Continuing state interference and an unfriendly business climate continue to deter potential investors, NBCentral Asia commentators say.
In late January, the state property committee announced a tender to sell shares in two hotels in the capital Tashkent, the Grand Mir and the Dedeman Silk Road Tashkent, valued at 7.8 and 11.3 million US dollars, respectively.
The hotel shares are being sold under privatisation and investment programmes approved by President Islam Karimov.
The Uzbek authorities are determined to attract foreign investment as a way of arresting economic decлline and boost production.
According to independent estimates, more than half of all industrial units in Uzbekistan are in need of refurbishment and capital investment, all of which is feasible only with a major injection of cash from outside the country.
Many foreign-owned businesses closed their doors after sanctions were imposed on Uzbekistan following the events of May 2005, when government troops shot hundreds of demonstrators in the eastern town of Andijan. In response to political pressure to allow an independent investigation into the violence, the authorities hit out at foreign companies, squeezing them out of the country and nationalising assets.
The American gold-mining firm Newmont, for example, found the joint venture it was involved in, Zaravshan-Newmont, taken over by the state-run Navoi mining and metals concern.
The Uzbek economy is currently reliant on sales of primary commodities – natural gas, cotton and gold – rather than manufacturing or services.
Last years, officials said they wanted to bring in 1.5 billion dollars in foreign investment, including by accelerating privatisation. But these hopes did not materialise. In some cases, the same assets were put up for sale again and again.
Analysts say investors are reluctant to buy Uzbek assets because the business climate is illiberal and capital flows are tightly controlled by the state. Although there are laws setting out the right of foreign investors for move funds freely in and out of the country, commentators say that in practice the authorities can intervene at any time, freezing bank accounts or blocking the conversion of Uzbek money into foreign currencies.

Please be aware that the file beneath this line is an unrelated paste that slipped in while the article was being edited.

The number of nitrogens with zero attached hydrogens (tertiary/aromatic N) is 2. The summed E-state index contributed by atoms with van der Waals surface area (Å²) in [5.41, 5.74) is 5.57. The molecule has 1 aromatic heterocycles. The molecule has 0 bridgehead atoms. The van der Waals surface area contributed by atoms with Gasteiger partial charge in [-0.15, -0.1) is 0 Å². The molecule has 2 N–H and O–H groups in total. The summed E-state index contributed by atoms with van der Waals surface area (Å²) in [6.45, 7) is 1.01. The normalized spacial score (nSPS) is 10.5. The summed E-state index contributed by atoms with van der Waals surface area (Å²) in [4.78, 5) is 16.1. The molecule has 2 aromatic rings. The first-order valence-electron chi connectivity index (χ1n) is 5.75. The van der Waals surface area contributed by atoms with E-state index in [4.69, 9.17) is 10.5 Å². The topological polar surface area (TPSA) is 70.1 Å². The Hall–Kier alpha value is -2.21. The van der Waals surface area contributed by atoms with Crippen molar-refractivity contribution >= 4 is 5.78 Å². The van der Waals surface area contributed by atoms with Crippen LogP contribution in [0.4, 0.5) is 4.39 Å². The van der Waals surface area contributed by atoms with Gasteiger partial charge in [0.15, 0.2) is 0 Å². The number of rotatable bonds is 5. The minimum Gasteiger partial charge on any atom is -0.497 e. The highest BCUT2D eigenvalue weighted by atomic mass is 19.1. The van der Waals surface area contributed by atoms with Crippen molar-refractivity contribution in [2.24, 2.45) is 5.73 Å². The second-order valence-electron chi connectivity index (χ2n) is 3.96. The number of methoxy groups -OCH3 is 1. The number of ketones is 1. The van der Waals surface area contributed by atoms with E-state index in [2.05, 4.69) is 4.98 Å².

"The central bank decides arbitrarily which investors are going to be allowed to convert their currency and which ones aren't," said one economic analyst in the country. "There are no other procedures for currency conversion in Uzbekistan."
The National Bank of Uzbekistan also maintains strict controls over the flow of funds and the state of accounts in local branches of foreign banks, which are required to follow its instructions.
"For instance, British American Tobacco, which had a monopoly in the Uzbek tobacco market, held its account with the local branch of ABN AMRO, but this didn't stop it having problems converting its funds," said the economist.
One expert based in Tashkent thinks this kind of restriction is so harmful to investors that they become increasingly reluctant to do business in Uzbekistan.
"Foreign investors have lost interest in Uzbekistan as a country where they can invest money," he concluded.
(NBCentralAsia is an IWPR-funded project to create a multilingual news analysis and comment service for Central Asia, drawing on the expertise of a broad range of political observers across the region. The project ran from August 2006 to September 2007, covering all five regional states. With new funding, the service has resumed, covering Uzbekistan and Turkmenistan.)